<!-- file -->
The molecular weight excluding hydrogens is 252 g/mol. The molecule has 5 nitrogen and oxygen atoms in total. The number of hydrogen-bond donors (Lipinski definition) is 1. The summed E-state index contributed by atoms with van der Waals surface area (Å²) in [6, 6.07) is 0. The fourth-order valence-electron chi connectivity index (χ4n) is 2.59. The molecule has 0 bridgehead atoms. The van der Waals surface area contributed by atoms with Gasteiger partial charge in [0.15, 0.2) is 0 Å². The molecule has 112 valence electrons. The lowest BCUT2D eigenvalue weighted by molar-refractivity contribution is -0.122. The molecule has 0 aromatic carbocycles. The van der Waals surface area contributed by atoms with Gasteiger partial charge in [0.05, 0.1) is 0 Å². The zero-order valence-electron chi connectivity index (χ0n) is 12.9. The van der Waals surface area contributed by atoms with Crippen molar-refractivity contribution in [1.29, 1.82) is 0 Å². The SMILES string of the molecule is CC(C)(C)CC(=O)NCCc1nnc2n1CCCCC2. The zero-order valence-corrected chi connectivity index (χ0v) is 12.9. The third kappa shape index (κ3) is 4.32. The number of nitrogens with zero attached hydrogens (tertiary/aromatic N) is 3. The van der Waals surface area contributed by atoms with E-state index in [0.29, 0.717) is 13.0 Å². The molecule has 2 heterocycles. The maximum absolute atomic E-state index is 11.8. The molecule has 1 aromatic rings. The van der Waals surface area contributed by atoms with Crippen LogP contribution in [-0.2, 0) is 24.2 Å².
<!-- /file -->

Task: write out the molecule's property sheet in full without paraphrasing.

The molecular weight excluding hydrogens is 252 g/mol. The molecule has 5 nitrogen and oxygen atoms in total. The number of hydrogen-bond donors (Lipinski definition) is 1. The summed E-state index contributed by atoms with van der Waals surface area (Å²) in [6, 6.07) is 0. The fourth-order valence-electron chi connectivity index (χ4n) is 2.59. The molecule has 0 bridgehead atoms. The van der Waals surface area contributed by atoms with Gasteiger partial charge in [0.15, 0.2) is 0 Å². The molecule has 112 valence electrons. The lowest BCUT2D eigenvalue weighted by molar-refractivity contribution is -0.122. The molecule has 0 aromatic carbocycles. The van der Waals surface area contributed by atoms with Gasteiger partial charge in [0.05, 0.1) is 0 Å². The zero-order valence-electron chi connectivity index (χ0n) is 12.9. The van der Waals surface area contributed by atoms with Crippen molar-refractivity contribution in [1.29, 1.82) is 0 Å². The SMILES string of the molecule is CC(C)(C)CC(=O)NCCc1nnc2n1CCCCC2. The zero-order valence-corrected chi connectivity index (χ0v) is 12.9. The third kappa shape index (κ3) is 4.32. The number of nitrogens with zero attached hydrogens (tertiary/aromatic N) is 3. The van der Waals surface area contributed by atoms with E-state index in [0.29, 0.717) is 13.0 Å². The molecule has 2 heterocycles. The maximum absolute atomic E-state index is 11.8. The molecule has 1 aromatic rings. The van der Waals surface area contributed by atoms with Crippen LogP contribution in [-0.2, 0) is 24.2 Å².